Ophthalmologists take risks every day, not only in surgery, but also at home and at play, says Dr Leigh Spielberg
What is an acceptable level of risk? By which I mean, what is the risk-benefit trade off for a particular situation. That seems to be the primary question in my life these days, wherever I am and whatever I’m doing. The question poses itself when I’m in the clinic. It’s in the back of my mind in the operating room. It is a recurring theme when I’m at home with my kids. It pops into my mind when I’m doing any of my hobbies.
In the clinic, I can usually manage the question quite well. Most of the surgical indications are fortunately quite straightforward, so the risk of operating is usually clearly outweighed by the expected benefits. But what about vitreous floaters in a middle-aged phakic patient with -5D myopia? Is the decision to operate too risky? Who’s to say?
Similarly, in the operating room, almost every step of a vitrectomy is the result of calculating the risk. How closely should I shave the vitreous in this eye to make sure enough is removed but not so much that I risk an iatrogenic retinal tear. How much peripheral laser do I apply? Just a little, to absolutely minimise the risk of macular pucker, or a bit more, to allow me to sleep better tonight, knowing that a micro-tear won’t end up as a retinal detachment. Do I suture the sclerotomies, with the knowledge that sutures can irritate for days to weeks, or do I risk the potentially dangerous but very unlikely postoperative hypotony?
METAL OR PLASTIC?
The risk-benefit calculations continue at home too. Do I allow my little chefs-in-the-making use a metal knife to slice a banana for breakfast? Or do I insist on them using a plastic kid’s knife, which is perfectly safe but results in a banana that is mashed rather than sliced? Can Philippa (5 years old) and Raphael be trusted with metal scissors (currently: no! But when does the answer change to: yes)? Ocular trauma, whether personal or professional, gives me nightmares. And, on a less serious and dangerous note, can I accept the risk of them dropping my (wife’s) iPad while they watch a video that keeps them busy long enough to allow me to finish writing this blog?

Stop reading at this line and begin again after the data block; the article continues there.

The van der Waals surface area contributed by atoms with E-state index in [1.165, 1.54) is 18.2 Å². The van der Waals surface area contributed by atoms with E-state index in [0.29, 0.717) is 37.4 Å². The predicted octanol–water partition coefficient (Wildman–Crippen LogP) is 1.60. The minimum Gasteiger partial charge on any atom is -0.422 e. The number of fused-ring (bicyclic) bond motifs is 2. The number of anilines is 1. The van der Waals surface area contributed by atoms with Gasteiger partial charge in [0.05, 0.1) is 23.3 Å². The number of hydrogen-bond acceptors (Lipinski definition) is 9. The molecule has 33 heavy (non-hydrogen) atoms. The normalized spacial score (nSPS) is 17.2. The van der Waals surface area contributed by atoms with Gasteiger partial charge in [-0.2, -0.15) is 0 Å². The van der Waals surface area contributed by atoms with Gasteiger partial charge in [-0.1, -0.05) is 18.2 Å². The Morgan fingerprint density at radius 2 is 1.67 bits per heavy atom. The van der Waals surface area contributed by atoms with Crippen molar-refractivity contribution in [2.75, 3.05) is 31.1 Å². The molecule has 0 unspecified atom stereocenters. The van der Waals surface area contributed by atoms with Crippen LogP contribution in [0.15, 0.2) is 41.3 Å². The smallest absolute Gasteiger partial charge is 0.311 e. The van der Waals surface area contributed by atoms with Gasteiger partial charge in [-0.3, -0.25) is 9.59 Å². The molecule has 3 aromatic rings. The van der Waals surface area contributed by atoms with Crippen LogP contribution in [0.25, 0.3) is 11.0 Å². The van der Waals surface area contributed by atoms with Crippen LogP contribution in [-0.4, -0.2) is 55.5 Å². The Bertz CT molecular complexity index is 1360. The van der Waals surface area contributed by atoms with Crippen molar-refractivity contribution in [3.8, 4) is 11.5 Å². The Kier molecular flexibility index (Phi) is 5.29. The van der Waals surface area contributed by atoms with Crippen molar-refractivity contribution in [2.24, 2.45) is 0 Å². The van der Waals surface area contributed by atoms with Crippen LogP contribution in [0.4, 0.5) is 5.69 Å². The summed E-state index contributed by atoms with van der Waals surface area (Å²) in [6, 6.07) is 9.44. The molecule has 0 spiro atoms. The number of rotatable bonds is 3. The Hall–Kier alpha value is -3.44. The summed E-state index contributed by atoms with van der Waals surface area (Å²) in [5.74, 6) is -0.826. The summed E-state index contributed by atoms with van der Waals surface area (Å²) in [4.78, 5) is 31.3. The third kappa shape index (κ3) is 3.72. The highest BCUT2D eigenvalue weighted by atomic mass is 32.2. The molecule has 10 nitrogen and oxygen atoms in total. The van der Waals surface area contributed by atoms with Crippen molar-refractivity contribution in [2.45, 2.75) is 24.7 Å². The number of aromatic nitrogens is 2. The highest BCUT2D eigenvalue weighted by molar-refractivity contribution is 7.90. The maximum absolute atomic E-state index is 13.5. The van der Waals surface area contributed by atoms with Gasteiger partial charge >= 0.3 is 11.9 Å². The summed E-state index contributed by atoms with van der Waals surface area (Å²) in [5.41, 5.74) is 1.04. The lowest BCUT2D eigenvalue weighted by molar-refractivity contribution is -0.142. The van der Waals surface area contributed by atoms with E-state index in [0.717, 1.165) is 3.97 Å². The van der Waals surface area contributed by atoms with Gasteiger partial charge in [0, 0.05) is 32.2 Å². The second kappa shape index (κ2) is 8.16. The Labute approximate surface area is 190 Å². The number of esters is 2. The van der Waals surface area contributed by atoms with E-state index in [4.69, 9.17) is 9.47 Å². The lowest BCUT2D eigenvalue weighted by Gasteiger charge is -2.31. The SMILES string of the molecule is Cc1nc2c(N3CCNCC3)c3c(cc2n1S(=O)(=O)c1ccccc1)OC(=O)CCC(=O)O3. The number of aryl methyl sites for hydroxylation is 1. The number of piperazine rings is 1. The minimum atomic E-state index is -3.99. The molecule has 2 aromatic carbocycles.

My hobbies all pose some level of risk. Do I always have to protect my big camera and its fancy lenses if it not only decreases the chance of an expensive fall but also the chance of capturing that perfect shot? A nasty fall off my mountain bike could result in a broken hand or wrist, with serious implications for my operating future. But riding ultra-cautiously somewhat defeats the purpose of riding at all. Is riding a motorcycle an acceptable risk for someone with a wife and two young children? Clearly, not if it’s rush h hour and raining? But what if I only ride down country roads on sunny Sunday afternoons?
I’ve made it to where I am now, so I guess I’ll continue as I’ve done since day one.